A showdown is looming this week between President Hugo Chavez and a major group of newspaper publishers that has long criticized his record on freedom of the press.
The meeting of the Inter American Press Association, the hemisphere’s largest association of newspapers, opens Friday in Caracas. Only blocks away, Chavez supporters are planning a forum on “media terrorism,” street demonstrations and a “popular tribunal” to “try” the press group on bias charges.
“It’s clear evidence of an autocratic government that doesn’t accept criticism,” said David Natera, publisher of the local Diario del Caroni newspaper and an outspoken Chavez critic. “This shows that the government is scared of the IAPA’s conclusions regarding the very real threats to freedom of expression in Venezuela.
Chavez and the IAPA have clashed for years, with the press group accusing Chavez of muzzling critical media outlets. The IAPA strongly criticized the socialist leader’s decision last year not to renew the broadcast license of anti-government Radio Caracas Television.
Chavez notes that hundreds of newspapers are published in Venezuela, including many that are very critical of his government. He frequently accuses the news media of trying to stir up violence to destabilize his government.
The IAPA’s executive director, Julio Munoz, denied the Miami-based association has unfairly singled Venezuela out, saying the group warns against perceived threats to press freedoms across the Americas regardless of political leanings.
“The IAPA is going to be present wherever it is needed and wherever there are problems with freedom of expression,” he told The Associated Press. ?But Venezuela is not the focus of this meeting. The entire hemisphere is the focus.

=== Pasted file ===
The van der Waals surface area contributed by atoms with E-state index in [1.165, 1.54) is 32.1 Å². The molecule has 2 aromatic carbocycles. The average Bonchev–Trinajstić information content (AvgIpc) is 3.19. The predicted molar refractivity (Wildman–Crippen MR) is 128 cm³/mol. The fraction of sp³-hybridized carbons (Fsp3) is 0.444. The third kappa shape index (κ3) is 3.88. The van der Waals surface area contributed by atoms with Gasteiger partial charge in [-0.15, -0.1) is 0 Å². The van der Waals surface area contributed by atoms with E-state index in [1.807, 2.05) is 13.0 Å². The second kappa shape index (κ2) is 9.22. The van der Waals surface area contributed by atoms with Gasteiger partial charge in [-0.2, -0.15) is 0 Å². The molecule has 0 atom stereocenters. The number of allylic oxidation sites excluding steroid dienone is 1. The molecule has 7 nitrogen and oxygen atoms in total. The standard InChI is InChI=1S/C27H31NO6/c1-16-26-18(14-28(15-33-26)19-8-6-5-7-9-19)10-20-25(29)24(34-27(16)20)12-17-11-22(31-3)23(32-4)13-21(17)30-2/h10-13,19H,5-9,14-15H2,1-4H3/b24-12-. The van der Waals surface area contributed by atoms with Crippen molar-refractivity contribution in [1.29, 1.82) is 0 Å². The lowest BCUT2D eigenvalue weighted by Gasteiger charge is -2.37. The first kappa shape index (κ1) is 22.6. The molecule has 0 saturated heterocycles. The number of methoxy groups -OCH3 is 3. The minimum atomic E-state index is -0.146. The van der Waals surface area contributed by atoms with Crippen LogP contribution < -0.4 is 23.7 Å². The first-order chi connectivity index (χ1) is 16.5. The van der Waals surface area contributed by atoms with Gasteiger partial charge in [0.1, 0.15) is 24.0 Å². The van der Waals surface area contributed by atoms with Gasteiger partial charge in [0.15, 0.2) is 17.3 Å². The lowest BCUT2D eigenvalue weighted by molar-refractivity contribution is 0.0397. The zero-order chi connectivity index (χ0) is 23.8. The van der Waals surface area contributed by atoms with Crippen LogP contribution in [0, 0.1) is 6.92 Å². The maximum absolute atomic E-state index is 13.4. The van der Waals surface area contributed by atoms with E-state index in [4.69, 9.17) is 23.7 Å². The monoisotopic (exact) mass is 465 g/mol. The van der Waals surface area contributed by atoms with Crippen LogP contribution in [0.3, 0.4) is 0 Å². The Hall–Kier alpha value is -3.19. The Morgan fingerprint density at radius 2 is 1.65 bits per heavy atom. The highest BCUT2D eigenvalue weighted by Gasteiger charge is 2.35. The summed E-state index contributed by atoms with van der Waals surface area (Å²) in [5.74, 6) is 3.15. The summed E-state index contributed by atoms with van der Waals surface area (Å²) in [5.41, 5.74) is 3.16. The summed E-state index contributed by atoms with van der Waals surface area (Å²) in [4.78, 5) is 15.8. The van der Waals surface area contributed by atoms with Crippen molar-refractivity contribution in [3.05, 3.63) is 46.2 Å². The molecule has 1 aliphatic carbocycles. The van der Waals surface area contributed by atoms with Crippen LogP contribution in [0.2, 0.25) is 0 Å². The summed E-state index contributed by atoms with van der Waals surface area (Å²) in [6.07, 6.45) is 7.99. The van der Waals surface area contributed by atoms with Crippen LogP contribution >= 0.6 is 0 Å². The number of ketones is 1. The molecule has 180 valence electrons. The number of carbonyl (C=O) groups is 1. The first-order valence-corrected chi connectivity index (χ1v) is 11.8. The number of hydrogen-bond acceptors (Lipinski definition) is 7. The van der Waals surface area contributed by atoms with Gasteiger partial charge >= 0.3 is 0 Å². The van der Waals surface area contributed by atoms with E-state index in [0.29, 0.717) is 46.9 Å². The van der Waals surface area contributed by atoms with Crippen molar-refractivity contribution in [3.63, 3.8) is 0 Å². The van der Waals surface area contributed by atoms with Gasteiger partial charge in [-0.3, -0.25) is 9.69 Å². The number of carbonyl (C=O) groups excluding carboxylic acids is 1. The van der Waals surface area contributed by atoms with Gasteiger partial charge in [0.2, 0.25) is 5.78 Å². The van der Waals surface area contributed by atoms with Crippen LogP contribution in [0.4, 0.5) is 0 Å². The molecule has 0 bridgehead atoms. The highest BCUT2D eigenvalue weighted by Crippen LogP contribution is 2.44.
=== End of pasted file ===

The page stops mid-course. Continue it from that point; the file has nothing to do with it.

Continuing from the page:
He said the IAPA invited Chavez and Information Minister Andres Izarra to attend the meeting, but hasn’t heard back.
“Of course, we hope they come. They are welcome, and we would really like to exchange points of view,” he said.
But it appeared Chavez was focusing on the rival forum, which he dubbed the Latin American Meeting Against Media Terrorism. He said journalists from 14 countries would be at his forum, which will focus on what he described as attempts by the news media to provoke violence and spin lies.
“It’s necessary to discuss this issue of media terrorism throughout the world: the use of newspapers and national, international television and radio stations to generate terror, to even try to make war,” Chavez said this week during a Cabinet meeting broadcast live on state television.
“People from all over the world are coming to Caracas to evaluate this phenomenon: journalists, analysts, intellectuals, writers,” he said. “It’s not right that this continue occurring in the world in such an open manner.”